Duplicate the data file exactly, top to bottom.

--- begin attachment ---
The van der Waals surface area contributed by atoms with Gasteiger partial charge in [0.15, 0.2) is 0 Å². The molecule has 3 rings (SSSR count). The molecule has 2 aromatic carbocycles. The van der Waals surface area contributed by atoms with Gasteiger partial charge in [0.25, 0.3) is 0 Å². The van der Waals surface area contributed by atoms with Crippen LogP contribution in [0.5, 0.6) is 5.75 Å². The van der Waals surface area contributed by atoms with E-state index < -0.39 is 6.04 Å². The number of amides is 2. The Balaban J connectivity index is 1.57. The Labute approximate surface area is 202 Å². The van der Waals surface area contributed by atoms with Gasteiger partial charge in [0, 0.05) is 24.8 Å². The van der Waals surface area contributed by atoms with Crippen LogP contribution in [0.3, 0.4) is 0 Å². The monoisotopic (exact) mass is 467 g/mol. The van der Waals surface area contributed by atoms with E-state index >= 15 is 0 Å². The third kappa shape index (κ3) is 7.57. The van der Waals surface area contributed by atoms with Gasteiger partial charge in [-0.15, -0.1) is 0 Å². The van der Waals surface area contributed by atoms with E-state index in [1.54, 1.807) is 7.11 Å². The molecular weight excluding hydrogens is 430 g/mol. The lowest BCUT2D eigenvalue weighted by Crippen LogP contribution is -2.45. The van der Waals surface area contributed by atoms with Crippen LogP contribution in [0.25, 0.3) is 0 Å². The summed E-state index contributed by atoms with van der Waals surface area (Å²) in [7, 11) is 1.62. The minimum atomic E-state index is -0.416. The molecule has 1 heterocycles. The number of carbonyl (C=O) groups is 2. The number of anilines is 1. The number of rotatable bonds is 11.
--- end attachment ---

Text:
The van der Waals surface area contributed by atoms with Gasteiger partial charge in [0.15, 0.2) is 0 Å². The molecule has 3 rings (SSSR count). The molecule has 2 aromatic carbocycles. The van der Waals surface area contributed by atoms with Gasteiger partial charge in [0.25, 0.3) is 0 Å². The van der Waals surface area contributed by atoms with Crippen LogP contribution in [0.5, 0.6) is 5.75 Å². The van der Waals surface area contributed by atoms with E-state index < -0.39 is 6.04 Å². The number of amides is 2. The Balaban J connectivity index is 1.57. The Labute approximate surface area is 202 Å². The van der Waals surface area contributed by atoms with Gasteiger partial charge in [0, 0.05) is 24.8 Å². The van der Waals surface area contributed by atoms with Crippen LogP contribution in [0.3, 0.4) is 0 Å². The monoisotopic (exact) mass is 467 g/mol. The van der Waals surface area contributed by atoms with E-state index >= 15 is 0 Å². The third kappa shape index (κ3) is 7.57. The van der Waals surface area contributed by atoms with Gasteiger partial charge in [-0.15, -0.1) is 0 Å². The van der Waals surface area contributed by atoms with E-state index in [1.54, 1.807) is 7.11 Å². The molecular weight excluding hydrogens is 430 g/mol. The lowest BCUT2D eigenvalue weighted by Crippen LogP contribution is -2.45. The van der Waals surface area contributed by atoms with Crippen LogP contribution in [0.25, 0.3) is 0 Å². The summed E-state index contributed by atoms with van der Waals surface area (Å²) in [7, 11) is 1.62. The minimum atomic E-state index is -0.416. The molecule has 1 heterocycles. The number of carbonyl (C=O) groups is 2. The number of anilines is 1. The number of rotatable bonds is 11.